“THERE are places I’ll remember, all my life, though some have changed. Some forever not for better…. are poignant lines from the Beatles’ song ” In My Life” ( Rubber Soul, 1965).
As we journey through life, we catch a glimpse of the rearview mirror, and revisit a blurry montage of familiar places we’ve been to ages ago. Among the many thousands, there were few, rare and special ones, that overshadowed others in terms of excitement, breaking us free from the boredom and drudgery of life, paving the way to enjoy the thrills and spills of the moment. Along this line, the CYO gym, a venue that showcased entertainment and excitement for almost 50 years, easily takes the cake.
While the original CYO “topless” basketball court along San Pedro and Claveria Sts was still getting a good mileage in hosting basketball tournaments during summer breaks, a new plan to put up a bigger indoor sports venue in the Santa Ana District was in the works. In the late ’50s the new CYO gym was constructed through the initiative of the PME, Catholic Missionaries from Quebec, based in the Archdiocese of Davao. (It was also in 1956 that the PME authored the founding of St. Francis Seminary in Catalunan Grande).
The 3,000 seating capacity indoor venue’s location was right up the alley of the Holy Cross of Davao campus adjacent to the Santa Ana Church. In the late 50s, the CYO gym, by any standard, was already considered a state-of-the-art sports facility, especially for an infrastructure of such magnitude outside of Metro Manila. That’s taking into account its huge seating capacity, the low impact, knee, and ankle-friendly wooden flooring, with transparent fiberglass boards mounted high on each end of the basketball court and an electric game clock set up on a high wall in the spectators’ comfortable line of vision.
All these modern basketball trappings and gadgets just blew away our local players who never saw, much more bounced a leather ball on a wooden surface or banked a shot off a crisp, transparent fiberglass board. The gym also incorporated a 4 lane bowling alley on the right-wing of the ground floor beneath the bleachers. The left-wing ground floor was the Holy Cross Printing Office. Parallel and adjacent to the upper bleachers housed the Judo instructional training quarters.
CYO had become synonymous with big-time events in Davao City. The PTA stadium of the late 40s vintage, the old MC gym at Legaspi St. of the 50s, Davao Y Gym of the late 60s, RMC gym and Almendras gym of early 70s, or the JS Gaisano gym in the 2000s all fell short either in terms of seating capacity, comfort, amenities, and accessibility. CYO as the premiere events center of the city, hosted national, international shows, musical concerts, exhibits, business conventions, religious and social functions.
Among the few hundred famous events in the span of almost 50 years, the San Francisco Dons (USF, Hall of Famer Celtic star, Bill Russell’s College Team) was the first foreign basketball team that played in CYO in the late 50s. The Philippine Olympic team, various MICAA teams, Crispa, Toyota, Ysmael, YCO, Ateneo de Manila and De La Salle basketball juggernauts were regular visitors of this famous venue.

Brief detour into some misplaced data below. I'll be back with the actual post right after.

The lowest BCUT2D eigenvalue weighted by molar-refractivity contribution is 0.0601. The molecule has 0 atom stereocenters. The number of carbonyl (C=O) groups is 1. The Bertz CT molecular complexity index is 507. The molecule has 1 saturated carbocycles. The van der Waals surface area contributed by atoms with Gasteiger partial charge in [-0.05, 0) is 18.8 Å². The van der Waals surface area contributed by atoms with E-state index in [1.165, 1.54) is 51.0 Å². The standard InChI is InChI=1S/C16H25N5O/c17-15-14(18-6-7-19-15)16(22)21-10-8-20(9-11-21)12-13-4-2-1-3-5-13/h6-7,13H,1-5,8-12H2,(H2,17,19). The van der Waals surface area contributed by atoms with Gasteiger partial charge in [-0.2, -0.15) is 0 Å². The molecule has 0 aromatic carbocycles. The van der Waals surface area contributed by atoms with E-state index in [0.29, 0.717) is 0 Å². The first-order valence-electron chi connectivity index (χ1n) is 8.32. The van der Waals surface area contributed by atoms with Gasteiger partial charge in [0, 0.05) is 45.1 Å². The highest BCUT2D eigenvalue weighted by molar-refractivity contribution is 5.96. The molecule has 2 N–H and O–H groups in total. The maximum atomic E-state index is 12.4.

The 1975 National Inter-Collegiate Tournament was held at the CYO gym where Ateneo de Davao U lost to the University of Visayas (UV) in that unforgettable, jaw-dropping, last-second foiled shot in the semi-final match which the latter won. The world-renowned, Abe Saperstein’s Harlem Globetrotters came to town, blending their sheer talent with hilarious acts, clowning with the spectators in the early 80’s at CYO. They had their maiden trip to Davao in the late 50s at the PTA stadium. A few years ago, on their visit to the Vatican, they toyed with Pope Francis on how to spin the ball on his finger.
From the early 60s, the Davao commercial Leagues were always held at CYO, bannered by big firms, Alcantara, Sarmiento, Sta Ines Melale, Marsman, Dalisay, Valderrama, Cua Ceen, Robert Marketing, Bunaply, etc. Multi-titled Bomberos de Davao Athletic Club, perennial champions of PAL Intersports League composed of Davao business executives and professionals held their weekly work-outs and tournaments in CYO.
Professional boxing never had it so good in Davao, holding championship bouts by boxers from famous stables all over the country. Navarette, Clementes, Nene Jun, Quijano, Bernadas, Carupo, and other world rated and Orient title holders jam-packed the gym on sultry Saturday evenings.
World-renowned UK pop bands, Herman’s Hermits ( Mrs. Brown you’ve got a lovely daughter by Peter Noone) and the Zombies ( She’s not there) also performed before a huge crowd in the late 60s. Other bands, orchestras, artists, and vocalists always preferred to book at CYO for their performances.
Due to the spike in the student population in early 2000, the school found it necessary to tear down CYO gym and construct new buildings for additional offices and classrooms in its place.
With all its sub-standard physical layout, building plan design, and other imperfections, CYO still stood tall in Davao’s entertainment landscape for having warmed the hearts and thrilled the Davaoenos for almost 5 decades.
But as the saying goes, even the good things must come to an end. In early 2000, the curtains finally fell for the CYO gym, leaving a deep hole in the city’s sports landscape and memories of unforgettable performances. To be continued